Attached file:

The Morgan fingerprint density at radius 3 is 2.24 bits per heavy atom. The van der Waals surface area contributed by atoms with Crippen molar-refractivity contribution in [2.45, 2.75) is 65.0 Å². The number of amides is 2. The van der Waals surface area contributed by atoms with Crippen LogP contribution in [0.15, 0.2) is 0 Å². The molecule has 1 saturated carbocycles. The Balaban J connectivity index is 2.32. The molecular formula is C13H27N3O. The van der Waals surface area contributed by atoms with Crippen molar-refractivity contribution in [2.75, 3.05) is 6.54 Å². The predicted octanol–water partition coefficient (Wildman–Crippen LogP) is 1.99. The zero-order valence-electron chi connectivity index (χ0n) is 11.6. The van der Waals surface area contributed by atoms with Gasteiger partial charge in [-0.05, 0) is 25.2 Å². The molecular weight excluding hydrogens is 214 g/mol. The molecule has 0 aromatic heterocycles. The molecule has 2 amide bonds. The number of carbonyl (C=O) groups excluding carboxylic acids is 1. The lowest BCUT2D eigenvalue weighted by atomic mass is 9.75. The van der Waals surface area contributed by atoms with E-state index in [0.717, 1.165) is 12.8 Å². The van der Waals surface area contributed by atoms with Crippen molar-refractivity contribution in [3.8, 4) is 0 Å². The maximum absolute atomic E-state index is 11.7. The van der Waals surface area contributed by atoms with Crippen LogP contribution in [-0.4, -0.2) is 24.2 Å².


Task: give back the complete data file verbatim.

The Morgan fingerprint density at radius 3 is 2.24 bits per heavy atom. The van der Waals surface area contributed by atoms with Crippen molar-refractivity contribution in [2.45, 2.75) is 65.0 Å². The number of amides is 2. The van der Waals surface area contributed by atoms with Crippen LogP contribution in [0.15, 0.2) is 0 Å². The molecule has 1 saturated carbocycles. The Balaban J connectivity index is 2.32. The molecular formula is C13H27N3O. The van der Waals surface area contributed by atoms with Crippen molar-refractivity contribution in [2.75, 3.05) is 6.54 Å². The predicted octanol–water partition coefficient (Wildman–Crippen LogP) is 1.99. The zero-order valence-electron chi connectivity index (χ0n) is 11.6. The van der Waals surface area contributed by atoms with Gasteiger partial charge in [-0.05, 0) is 25.2 Å². The molecular weight excluding hydrogens is 214 g/mol. The molecule has 0 aromatic heterocycles. The molecule has 2 amide bonds. The number of carbonyl (C=O) groups excluding carboxylic acids is 1. The lowest BCUT2D eigenvalue weighted by atomic mass is 9.75. The van der Waals surface area contributed by atoms with E-state index in [0.717, 1.165) is 12.8 Å². The van der Waals surface area contributed by atoms with Crippen molar-refractivity contribution in [3.8, 4) is 0 Å². The maximum absolute atomic E-state index is 11.7. The van der Waals surface area contributed by atoms with Crippen LogP contribution in [-0.4, -0.2) is 24.2 Å².